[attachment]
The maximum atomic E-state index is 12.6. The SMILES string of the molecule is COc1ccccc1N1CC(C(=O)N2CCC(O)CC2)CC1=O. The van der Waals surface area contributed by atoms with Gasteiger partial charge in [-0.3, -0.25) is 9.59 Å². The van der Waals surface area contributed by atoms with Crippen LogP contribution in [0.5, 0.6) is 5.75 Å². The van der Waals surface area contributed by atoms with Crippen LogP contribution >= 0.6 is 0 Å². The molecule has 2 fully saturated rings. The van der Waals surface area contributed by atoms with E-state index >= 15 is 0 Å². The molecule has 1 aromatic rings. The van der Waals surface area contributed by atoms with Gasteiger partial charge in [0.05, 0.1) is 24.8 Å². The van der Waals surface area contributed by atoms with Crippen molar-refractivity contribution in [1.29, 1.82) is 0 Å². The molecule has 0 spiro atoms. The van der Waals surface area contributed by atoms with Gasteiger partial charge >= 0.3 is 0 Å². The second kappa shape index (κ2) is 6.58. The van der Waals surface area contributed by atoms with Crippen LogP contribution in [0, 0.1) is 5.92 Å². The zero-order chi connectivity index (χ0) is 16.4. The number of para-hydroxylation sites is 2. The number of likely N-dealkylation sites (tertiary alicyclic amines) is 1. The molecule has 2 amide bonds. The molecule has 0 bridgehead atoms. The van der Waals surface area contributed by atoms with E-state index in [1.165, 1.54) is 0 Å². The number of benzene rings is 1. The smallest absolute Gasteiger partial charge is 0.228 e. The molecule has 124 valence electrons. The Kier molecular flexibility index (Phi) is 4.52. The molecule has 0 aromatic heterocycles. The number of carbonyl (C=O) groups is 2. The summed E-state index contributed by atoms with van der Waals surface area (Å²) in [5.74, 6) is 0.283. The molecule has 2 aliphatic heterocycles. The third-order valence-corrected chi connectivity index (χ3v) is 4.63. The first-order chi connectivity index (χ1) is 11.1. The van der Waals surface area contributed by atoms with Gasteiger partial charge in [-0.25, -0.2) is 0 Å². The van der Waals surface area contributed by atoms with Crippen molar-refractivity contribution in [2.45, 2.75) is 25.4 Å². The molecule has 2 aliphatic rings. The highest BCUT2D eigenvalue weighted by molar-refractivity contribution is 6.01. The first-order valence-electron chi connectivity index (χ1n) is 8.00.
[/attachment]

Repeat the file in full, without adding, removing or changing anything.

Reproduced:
The maximum atomic E-state index is 12.6. The SMILES string of the molecule is COc1ccccc1N1CC(C(=O)N2CCC(O)CC2)CC1=O. The van der Waals surface area contributed by atoms with Gasteiger partial charge in [-0.3, -0.25) is 9.59 Å². The van der Waals surface area contributed by atoms with Crippen LogP contribution in [0.5, 0.6) is 5.75 Å². The van der Waals surface area contributed by atoms with Crippen LogP contribution >= 0.6 is 0 Å². The molecule has 2 fully saturated rings. The van der Waals surface area contributed by atoms with E-state index >= 15 is 0 Å². The molecule has 1 aromatic rings. The van der Waals surface area contributed by atoms with Gasteiger partial charge in [0.05, 0.1) is 24.8 Å². The van der Waals surface area contributed by atoms with Crippen molar-refractivity contribution in [1.29, 1.82) is 0 Å². The molecule has 0 spiro atoms. The van der Waals surface area contributed by atoms with Gasteiger partial charge >= 0.3 is 0 Å². The second kappa shape index (κ2) is 6.58. The van der Waals surface area contributed by atoms with Crippen LogP contribution in [0, 0.1) is 5.92 Å². The zero-order chi connectivity index (χ0) is 16.4. The number of para-hydroxylation sites is 2. The number of likely N-dealkylation sites (tertiary alicyclic amines) is 1. The molecule has 2 amide bonds. The molecule has 0 bridgehead atoms. The van der Waals surface area contributed by atoms with E-state index in [1.165, 1.54) is 0 Å². The number of benzene rings is 1. The smallest absolute Gasteiger partial charge is 0.228 e. The molecule has 124 valence electrons. The Kier molecular flexibility index (Phi) is 4.52. The molecule has 0 aromatic heterocycles. The number of carbonyl (C=O) groups is 2. The summed E-state index contributed by atoms with van der Waals surface area (Å²) in [5.74, 6) is 0.283. The molecule has 2 aliphatic heterocycles. The third-order valence-corrected chi connectivity index (χ3v) is 4.63. The first-order chi connectivity index (χ1) is 11.1. The van der Waals surface area contributed by atoms with Gasteiger partial charge in [-0.25, -0.2) is 0 Å². The van der Waals surface area contributed by atoms with Crippen molar-refractivity contribution in [2.45, 2.75) is 25.4 Å². The molecule has 2 aliphatic rings. The highest BCUT2D eigenvalue weighted by molar-refractivity contribution is 6.01. The first-order valence-electron chi connectivity index (χ1n) is 8.00.